9. Good and evil. The potency or impotency of evil. What is the meaning of “the victory of evil over good”? The concept ‘sanction of the victim’. Punishment vs. restitution.
10. Free will. The nature and significance of volition. Analyses of theories of psychological determinism. Free will as the choice to think or not to think. Emotion and motivation. Conceptual reaffirmation and perceptual reaffirmation of concepts. Cognitive control of motivation.
11. Self-esteem. Reaffirmation and self-esteem. Psychological consequences of the failure to achieve and maintain self-esteem. Pseudo-self-esteem and its psychological consequences.
12. Dependency. Revolt against the responsibility of volition. The independent vs. the socialized mind. ‘Social metaphysics’. Interdependence vs. co-dependence and pseudo-independence.
13. Human virtue and mental health. Rationality and independence, productivity and integrity, pride and self-confidence, etc. – their relations to survival and to mental health. Psychological consequences of hierarchical inversions of virtues (and of values).
14. Sex and romantic love. The relationship between a person's sexual choice(s) and the expression of his deepest values. Sex and self-esteem. The psycho-epistemological significance of sex in the romantic love relationship.
15. Religion. Well formed concepts of a god(s). Logically defensible existence arguments for a god(s). The psycho-epistemological consequences of belief in the supernatural.
POLITICS AND ECONOMICS
16. Political science. Principles of political power. ‘Sovereignty’. ‘Political equality’. ‘Liberty’. ‘Rights’. Foundations of alternative political theories. ‘Individual liberty’, ‘civil liberties’, ‘political rights’, ‘civil rights’, and the United States Constitution. Freedom vs. constraint. Liberty vs. compulsion. Concepts of ‘property’. Concepts of ‘unearned value’. Faith and force.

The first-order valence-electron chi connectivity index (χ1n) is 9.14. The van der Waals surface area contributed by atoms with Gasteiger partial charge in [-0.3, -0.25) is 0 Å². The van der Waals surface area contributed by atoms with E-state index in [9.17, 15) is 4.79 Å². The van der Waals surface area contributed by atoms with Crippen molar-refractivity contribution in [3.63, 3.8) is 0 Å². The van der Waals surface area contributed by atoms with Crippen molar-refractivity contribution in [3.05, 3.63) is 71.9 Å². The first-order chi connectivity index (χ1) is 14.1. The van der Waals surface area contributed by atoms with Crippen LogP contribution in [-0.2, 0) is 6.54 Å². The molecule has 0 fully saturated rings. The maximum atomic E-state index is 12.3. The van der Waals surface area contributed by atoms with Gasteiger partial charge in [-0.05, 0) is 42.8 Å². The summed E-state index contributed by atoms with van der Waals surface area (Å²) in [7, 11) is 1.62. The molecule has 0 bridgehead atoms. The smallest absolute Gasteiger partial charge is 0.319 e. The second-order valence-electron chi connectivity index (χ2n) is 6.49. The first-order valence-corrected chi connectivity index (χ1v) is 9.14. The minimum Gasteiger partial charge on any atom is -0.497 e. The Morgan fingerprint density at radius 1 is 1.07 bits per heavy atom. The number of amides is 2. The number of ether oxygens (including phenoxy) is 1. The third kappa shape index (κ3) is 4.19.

17. Economics. Foundations of economic theories. Intrinsic, subjective, and objective theories of value. Resource allocation and the principle of comparative advantage. The mechanism of a market. Maximization of marginal utility. Investment and consumption. Profits and wealth.
18. Issues in political-economics: Productivity and distribution (interpersonal and temporal) of wealth. ‘Economic justice’ and political vs. economic egalitarianism. Inherited wealth. Welfare. Money. Inflation. Takings and givings. Taxation. Economic, political, and social stability. Depressions. Monopolies. Cartels. Trade unions. Protectionism. Etc.
19. The rage for order and the rage for chaos. Artistic expression and the artist's metaphysical value judgments. Romanticism, naturalism, fatalism, romantic realism, etc. Romantic realism and free will. Form, substance, evaluation, and aesthetic experience. Symmetry, harmony, contrast, dynamics, etc. The abstract in art. Music.
20. Sense of life and self-image. Aesthetics and the psychology of repression, not of vices and depraved obsessions, but of virtues and heroic aspirations. Art and psychotherapy. A benevolent vs. a malevolent sense of life.
Additional series of seminars and
laboratories are periodically available for philosophic inquiry and research
in Formal Logic and Set Theories, in Cognition Science, in
Childhood Education, in Metatheoretical Considerations in Modern
Science, and in Music Appreciation, Analysis, and Therapy.
Topics are investigated at an intermediate level by students who have completed
Introduction to Philosophic Inquiry.